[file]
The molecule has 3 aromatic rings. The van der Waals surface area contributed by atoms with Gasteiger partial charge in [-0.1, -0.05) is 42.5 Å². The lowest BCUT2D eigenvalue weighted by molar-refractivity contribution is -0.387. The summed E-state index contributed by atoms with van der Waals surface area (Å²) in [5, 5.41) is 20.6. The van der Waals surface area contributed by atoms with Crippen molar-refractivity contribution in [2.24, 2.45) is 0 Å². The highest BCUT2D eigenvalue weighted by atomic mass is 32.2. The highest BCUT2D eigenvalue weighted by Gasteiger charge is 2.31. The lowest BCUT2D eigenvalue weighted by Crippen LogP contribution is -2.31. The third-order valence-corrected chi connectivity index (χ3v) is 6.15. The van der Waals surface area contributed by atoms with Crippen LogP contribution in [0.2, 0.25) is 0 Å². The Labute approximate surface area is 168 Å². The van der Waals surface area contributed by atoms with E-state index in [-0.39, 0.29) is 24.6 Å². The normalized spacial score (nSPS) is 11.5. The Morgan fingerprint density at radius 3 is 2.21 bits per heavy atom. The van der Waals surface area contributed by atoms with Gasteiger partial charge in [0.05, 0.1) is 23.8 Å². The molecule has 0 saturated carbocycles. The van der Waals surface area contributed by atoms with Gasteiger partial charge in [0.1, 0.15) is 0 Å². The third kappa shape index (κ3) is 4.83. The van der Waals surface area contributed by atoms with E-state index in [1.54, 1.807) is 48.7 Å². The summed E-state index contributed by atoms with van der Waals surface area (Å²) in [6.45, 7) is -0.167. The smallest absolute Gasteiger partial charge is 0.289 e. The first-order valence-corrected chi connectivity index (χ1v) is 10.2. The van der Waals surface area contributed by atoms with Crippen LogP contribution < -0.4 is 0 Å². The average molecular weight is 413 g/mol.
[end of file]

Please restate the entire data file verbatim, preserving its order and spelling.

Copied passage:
The molecule has 3 aromatic rings. The van der Waals surface area contributed by atoms with Gasteiger partial charge in [-0.1, -0.05) is 42.5 Å². The lowest BCUT2D eigenvalue weighted by molar-refractivity contribution is -0.387. The summed E-state index contributed by atoms with van der Waals surface area (Å²) in [5, 5.41) is 20.6. The van der Waals surface area contributed by atoms with Crippen molar-refractivity contribution in [2.24, 2.45) is 0 Å². The highest BCUT2D eigenvalue weighted by atomic mass is 32.2. The highest BCUT2D eigenvalue weighted by Gasteiger charge is 2.31. The lowest BCUT2D eigenvalue weighted by Crippen LogP contribution is -2.31. The third-order valence-corrected chi connectivity index (χ3v) is 6.15. The van der Waals surface area contributed by atoms with Crippen LogP contribution in [0.2, 0.25) is 0 Å². The Labute approximate surface area is 168 Å². The van der Waals surface area contributed by atoms with E-state index in [-0.39, 0.29) is 24.6 Å². The normalized spacial score (nSPS) is 11.5. The Morgan fingerprint density at radius 3 is 2.21 bits per heavy atom. The van der Waals surface area contributed by atoms with Gasteiger partial charge in [0.05, 0.1) is 23.8 Å². The molecule has 0 saturated carbocycles. The van der Waals surface area contributed by atoms with Gasteiger partial charge in [0.1, 0.15) is 0 Å². The third kappa shape index (κ3) is 4.83. The van der Waals surface area contributed by atoms with E-state index in [1.54, 1.807) is 48.7 Å². The summed E-state index contributed by atoms with van der Waals surface area (Å²) in [6.45, 7) is -0.167. The smallest absolute Gasteiger partial charge is 0.289 e. The first-order valence-corrected chi connectivity index (χ1v) is 10.2. The van der Waals surface area contributed by atoms with Crippen LogP contribution < -0.4 is 0 Å². The average molecular weight is 413 g/mol.